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Irregular Periods

Things Your Teen Needs to Know About Irregular Periods

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Quick Links: Teen Health | Quiz: Are you raising a healthy teen?

Parents of teen daughters with irregular periods often ask these questions: Why is my teen daughter's period only once every two months? Or why does she get her period twice a month? Why does it last for only 2 days one month and 10 days the next? Here are the things you and your teen daughter needs to know if she has irregular periods:

  • It is normal for a girl during her first two years of menstruating to have an irregular menstrual cycle. Some women have irregular periods for their entire lives, although most women have a cycle that they can count out. The 28-day cycle that is written about in books and followed by doctors is an average, not the rule. A teen's body is influenced by it's growth and therefore can start and stop the menstrual cycle while it's growing.
  • The length of time in days and the amount of blood of a girl's period is influenced by the amount of hormones that her body is currently manufacturing. Therefore, it is normal for a teen who is growing and has fluctuating hormones for the amount of blood and the length of time her period lasts to be different from one period to the next.
  • Teach your daughter to start recognizing the signs and symptoms of her period so she will have an idea of when it is coming. If she has irregular periods, you'll want her to carry a pad with her at all times, as it will be best if she is prepared when she does get her period. You should ask her to mark down on a calendar when her period starts and when it ends. This is important because if her irregular periods become a medical problem you will have the answers to her doctors questions about when she had her periods and how irregular they were.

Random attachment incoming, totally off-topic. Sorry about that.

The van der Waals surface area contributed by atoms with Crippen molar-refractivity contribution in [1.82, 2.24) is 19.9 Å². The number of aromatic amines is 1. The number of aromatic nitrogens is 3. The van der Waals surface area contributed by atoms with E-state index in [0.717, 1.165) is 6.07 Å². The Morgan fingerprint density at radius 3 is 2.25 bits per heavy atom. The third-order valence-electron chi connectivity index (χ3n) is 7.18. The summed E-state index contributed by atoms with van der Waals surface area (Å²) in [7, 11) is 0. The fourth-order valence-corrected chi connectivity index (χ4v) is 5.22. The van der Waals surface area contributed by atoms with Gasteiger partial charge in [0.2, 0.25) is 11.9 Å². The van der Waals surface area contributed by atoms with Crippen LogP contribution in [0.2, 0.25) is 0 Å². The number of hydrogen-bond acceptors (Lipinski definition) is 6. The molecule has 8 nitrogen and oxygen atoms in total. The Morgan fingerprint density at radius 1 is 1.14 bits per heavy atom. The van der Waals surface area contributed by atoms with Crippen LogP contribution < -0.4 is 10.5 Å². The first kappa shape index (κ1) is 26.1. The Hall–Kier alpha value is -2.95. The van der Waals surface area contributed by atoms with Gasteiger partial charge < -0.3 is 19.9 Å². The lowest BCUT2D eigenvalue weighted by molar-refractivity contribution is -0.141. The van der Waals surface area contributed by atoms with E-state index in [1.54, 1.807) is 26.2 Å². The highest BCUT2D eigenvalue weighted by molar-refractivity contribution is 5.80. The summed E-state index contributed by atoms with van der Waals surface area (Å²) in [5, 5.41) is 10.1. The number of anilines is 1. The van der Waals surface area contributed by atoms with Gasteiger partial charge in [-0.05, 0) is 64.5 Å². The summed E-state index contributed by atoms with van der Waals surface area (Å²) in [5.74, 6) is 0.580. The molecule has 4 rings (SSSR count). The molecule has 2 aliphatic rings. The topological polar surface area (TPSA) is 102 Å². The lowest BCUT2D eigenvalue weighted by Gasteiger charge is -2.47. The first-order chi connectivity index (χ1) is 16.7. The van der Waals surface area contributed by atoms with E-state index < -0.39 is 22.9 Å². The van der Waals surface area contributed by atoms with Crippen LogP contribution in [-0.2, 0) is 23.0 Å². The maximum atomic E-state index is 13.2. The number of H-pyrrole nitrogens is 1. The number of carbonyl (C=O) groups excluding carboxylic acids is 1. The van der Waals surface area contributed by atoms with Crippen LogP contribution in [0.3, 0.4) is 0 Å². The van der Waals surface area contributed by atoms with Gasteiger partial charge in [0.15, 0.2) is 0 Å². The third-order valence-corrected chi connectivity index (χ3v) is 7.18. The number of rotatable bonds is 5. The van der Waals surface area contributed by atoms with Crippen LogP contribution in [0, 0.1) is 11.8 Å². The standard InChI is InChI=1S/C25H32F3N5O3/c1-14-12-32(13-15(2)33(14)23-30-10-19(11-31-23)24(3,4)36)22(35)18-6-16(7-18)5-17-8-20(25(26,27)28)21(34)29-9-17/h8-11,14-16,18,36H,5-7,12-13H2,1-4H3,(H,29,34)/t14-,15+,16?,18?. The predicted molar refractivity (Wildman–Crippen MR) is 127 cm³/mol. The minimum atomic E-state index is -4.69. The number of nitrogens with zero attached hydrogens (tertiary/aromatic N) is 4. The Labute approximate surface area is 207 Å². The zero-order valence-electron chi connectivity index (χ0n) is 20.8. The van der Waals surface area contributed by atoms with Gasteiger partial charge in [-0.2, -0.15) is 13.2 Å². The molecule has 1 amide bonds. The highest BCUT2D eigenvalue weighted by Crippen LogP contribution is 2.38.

• While skipping one month or having a shorter or longer span of days between periods isn't abnormal for a teen, if your daughter's period doesn't show for a much longer amount of time, you'll want to consult her doctor. The development of amenorrhea - absence of a menstrual period for three months or more - should be reported to your teen's doctor as it could be a sign of premature ovarian failure, a condition that fully develops in a women's 40s.
  • There are many outside influences that can cause irregular periods. Here are some: If you feel one of these influences may be causing your teen's irregular periods, you should talk to her doctor.
  • If your teen is sexually active and skips a period, she should be seen by a doctor to rule out pregnancy. If she is normally irregular she should still see a doctor after two 28-day cycles of not getting her period. A missed period is still a sign of pregnancy - even in women who have irregular periods.

    Quick Links: Teen Health | Quiz: Are you raising a healthy teen?

    Sources:
    On the Teen Scene: A Balanced Look at the Menstrual Cycle by Marian Segal, provided by the FDA
    My Periods Are Irregular. Is Something Wrong With Me? provided by the Nemours Foundation
    Irregular Menstruation in Teens by Shari Nethersole, a physician at Children's Hospital, Boston and an instructor in Pediatrics at Harvard Medical School. Article is located on FamilyEducation.com.

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